It is More Than Mubarak.
The problems of Egypt go beyond a single President or his VP.
And the rot goes much deeper, just considering two aspects should make that clear, State violence and economic power.
Violence against ordinary Egyptians has been a fact of life from before the time of Sadat’s repression in the 1970s/80s. There have been decades of violence, censorship and State interference. Most economic changes since the 1970s have benefited a very small minority of rich Egyptian families, the military, security services and their allies.
Fixing Egypt, and offering ordinary Egyptians a taste of freedom and more importantly a degree of financial security, is going to be very difficult.
I do not see it succeeding without a real and concious process of wealth distribution, from the corrupt elites to the people of Egypt.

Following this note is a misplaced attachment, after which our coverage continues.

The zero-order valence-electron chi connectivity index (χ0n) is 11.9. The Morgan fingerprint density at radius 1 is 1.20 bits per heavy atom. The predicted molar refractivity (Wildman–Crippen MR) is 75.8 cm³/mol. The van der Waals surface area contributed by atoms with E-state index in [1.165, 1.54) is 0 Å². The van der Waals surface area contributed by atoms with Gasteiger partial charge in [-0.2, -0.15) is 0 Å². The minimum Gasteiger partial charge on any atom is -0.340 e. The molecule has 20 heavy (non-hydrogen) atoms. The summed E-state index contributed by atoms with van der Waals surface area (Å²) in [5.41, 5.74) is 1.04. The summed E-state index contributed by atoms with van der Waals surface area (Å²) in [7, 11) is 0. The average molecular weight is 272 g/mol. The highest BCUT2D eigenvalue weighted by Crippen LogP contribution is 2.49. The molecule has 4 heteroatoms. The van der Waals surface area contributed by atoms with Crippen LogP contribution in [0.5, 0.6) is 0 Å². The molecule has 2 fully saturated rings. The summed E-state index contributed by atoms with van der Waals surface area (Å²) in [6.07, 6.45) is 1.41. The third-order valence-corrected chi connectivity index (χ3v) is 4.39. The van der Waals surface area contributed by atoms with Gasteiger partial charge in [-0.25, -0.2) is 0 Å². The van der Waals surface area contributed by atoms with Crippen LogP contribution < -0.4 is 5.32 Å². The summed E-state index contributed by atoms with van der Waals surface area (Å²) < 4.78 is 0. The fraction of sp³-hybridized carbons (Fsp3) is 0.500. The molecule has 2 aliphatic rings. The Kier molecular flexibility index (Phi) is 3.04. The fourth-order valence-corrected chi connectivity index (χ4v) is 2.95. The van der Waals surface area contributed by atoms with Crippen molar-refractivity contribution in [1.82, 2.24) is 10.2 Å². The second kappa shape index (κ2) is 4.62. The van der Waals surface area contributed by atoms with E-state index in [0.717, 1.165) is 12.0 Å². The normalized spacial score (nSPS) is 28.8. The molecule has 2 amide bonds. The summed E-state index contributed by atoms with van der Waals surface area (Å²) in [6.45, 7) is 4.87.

That necessary change seems unlikely to occur.
For the moment the army is in charge, they have a conflicted role. On the one hand as instruments of change and on the other, how they propped up Mubarak’s repressive regime.
We should not forget they were the major backers of Mubarak and without them he could not rule.
So the question is, what now and will the Army manage to bring in any real change?
I am not so sure, as the vested interests in the ruling clique are against real reform, against real change.
They might usher in a new constitution with all of the trappings of bourgeois democracy, even initiate the first proper elections for over 60 years, but will that be sufficient?
The deep seated problems of Egypt go further than elections: endemic corruption, a lack of development, an almost non-existent welfare state and infrastructure, and generational poverty are just a few of those tangible issues that have to be dealt with.
Mubarak is history, and not before time, but let us wish Egyptians good luck with their struggles, the real problems facing Egyptians are ahead.